I had to create URL rewrite rules within the web.config file to 301 redirect old blog articles to the new location. By doing this conversion we gained some reliability, though we had to address some other differences as well:

  1. All tags now appear on posts.
  2. Post images now have correct paths in Open Graph metadata.
  3. I decided to create a new Google Analytics site profile and track blog traffic separately, as opposed to creating filters.
  4. I had to copy the main site CSS to the blog theme when updates to it affect the blog theme. The site logo files were also copied.
  5. We can now update the core platform as new versions are released. In fact, we're currently running 0.55.
  6. It's easier to run on a local machine for development.
  7. The default avatars pulled from Gravatar were still not correctly linked in JSON microdata (this was fixed in Ghost 0.5.4).

Remaining Issues

So where does this leave us? We're pretty happy so far. The platform is really new, and lacks some basic features you'd find elsewhere, but we're interested in seeing where this goes.

Here are some of the more pressing issues we still have, many of which are (thankfully) on the Ghost roadmap for resolution.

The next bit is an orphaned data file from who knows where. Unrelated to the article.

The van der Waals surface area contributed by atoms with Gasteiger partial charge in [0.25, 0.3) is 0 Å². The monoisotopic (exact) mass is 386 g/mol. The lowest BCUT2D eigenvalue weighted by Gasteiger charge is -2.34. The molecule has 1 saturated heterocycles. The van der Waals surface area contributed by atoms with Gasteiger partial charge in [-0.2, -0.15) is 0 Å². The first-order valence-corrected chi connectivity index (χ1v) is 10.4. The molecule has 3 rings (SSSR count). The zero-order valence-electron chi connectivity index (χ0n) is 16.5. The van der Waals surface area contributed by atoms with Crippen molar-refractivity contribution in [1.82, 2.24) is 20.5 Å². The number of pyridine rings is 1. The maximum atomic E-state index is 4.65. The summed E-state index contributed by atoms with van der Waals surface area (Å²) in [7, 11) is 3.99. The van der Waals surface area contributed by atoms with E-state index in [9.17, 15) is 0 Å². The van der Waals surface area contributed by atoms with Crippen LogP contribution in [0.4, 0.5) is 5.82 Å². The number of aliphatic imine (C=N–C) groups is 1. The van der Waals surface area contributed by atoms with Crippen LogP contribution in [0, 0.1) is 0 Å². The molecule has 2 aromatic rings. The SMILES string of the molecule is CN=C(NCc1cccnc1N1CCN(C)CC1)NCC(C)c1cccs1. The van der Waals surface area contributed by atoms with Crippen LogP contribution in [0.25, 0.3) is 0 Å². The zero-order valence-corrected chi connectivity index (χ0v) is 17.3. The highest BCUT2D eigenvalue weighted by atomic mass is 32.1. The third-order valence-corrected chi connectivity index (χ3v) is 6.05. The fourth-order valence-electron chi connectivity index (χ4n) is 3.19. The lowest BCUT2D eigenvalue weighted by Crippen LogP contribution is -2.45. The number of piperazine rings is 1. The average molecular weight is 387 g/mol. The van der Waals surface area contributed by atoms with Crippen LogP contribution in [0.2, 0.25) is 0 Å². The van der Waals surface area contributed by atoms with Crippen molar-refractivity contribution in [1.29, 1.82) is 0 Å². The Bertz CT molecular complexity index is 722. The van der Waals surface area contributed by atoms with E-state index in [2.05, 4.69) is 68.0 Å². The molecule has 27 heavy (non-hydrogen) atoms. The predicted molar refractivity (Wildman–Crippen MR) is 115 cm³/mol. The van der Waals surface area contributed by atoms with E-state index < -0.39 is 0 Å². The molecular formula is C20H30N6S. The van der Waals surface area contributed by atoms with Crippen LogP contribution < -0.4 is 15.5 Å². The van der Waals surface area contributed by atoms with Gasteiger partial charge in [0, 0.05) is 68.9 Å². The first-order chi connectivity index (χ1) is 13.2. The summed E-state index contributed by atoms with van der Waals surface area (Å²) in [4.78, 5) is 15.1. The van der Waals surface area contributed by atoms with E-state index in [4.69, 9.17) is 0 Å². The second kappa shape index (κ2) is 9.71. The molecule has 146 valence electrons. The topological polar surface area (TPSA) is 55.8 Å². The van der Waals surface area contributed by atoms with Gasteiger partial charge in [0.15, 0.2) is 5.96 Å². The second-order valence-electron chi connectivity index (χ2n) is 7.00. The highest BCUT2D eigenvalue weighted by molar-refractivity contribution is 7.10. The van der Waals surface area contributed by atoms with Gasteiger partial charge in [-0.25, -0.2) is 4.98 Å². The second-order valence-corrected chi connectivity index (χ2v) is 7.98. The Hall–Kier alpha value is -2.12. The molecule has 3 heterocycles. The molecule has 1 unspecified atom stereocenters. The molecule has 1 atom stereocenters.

1. We cannot publish articles with a future date.
  2. Previews of posts using the site theme are not possible until the post is published (live).
  3. We had to write our own search in PHP by tapping into the SQLite database and using FTS4 for determining relevance. I'll post a separate article for this piece.
  4. The Ghost Handlebars API limitations (like the lack of conditional blocks) required the use of Javascript to do things like add icons to tag page headers.
  5. No general purpose media management is available, so leveraging the blog architecture to store and present things like cover images is not possible because we're using the post image feature to store the social sharing image, as that's more important to us.
  6. We didn't want a feedback or commenting mechanism, so the fact that Ghost is lacking this feature wasn't a big deal. But it could be for you.

Well, you're looking at the results. Again, I'm pretty happy with it so far. And I'm anxious for the platform to mature. But I'd still recommend that you try it out if you're looking for a blog with its feature set.

Visit the Ghost site for more information.

Article last updated on 4/21/2018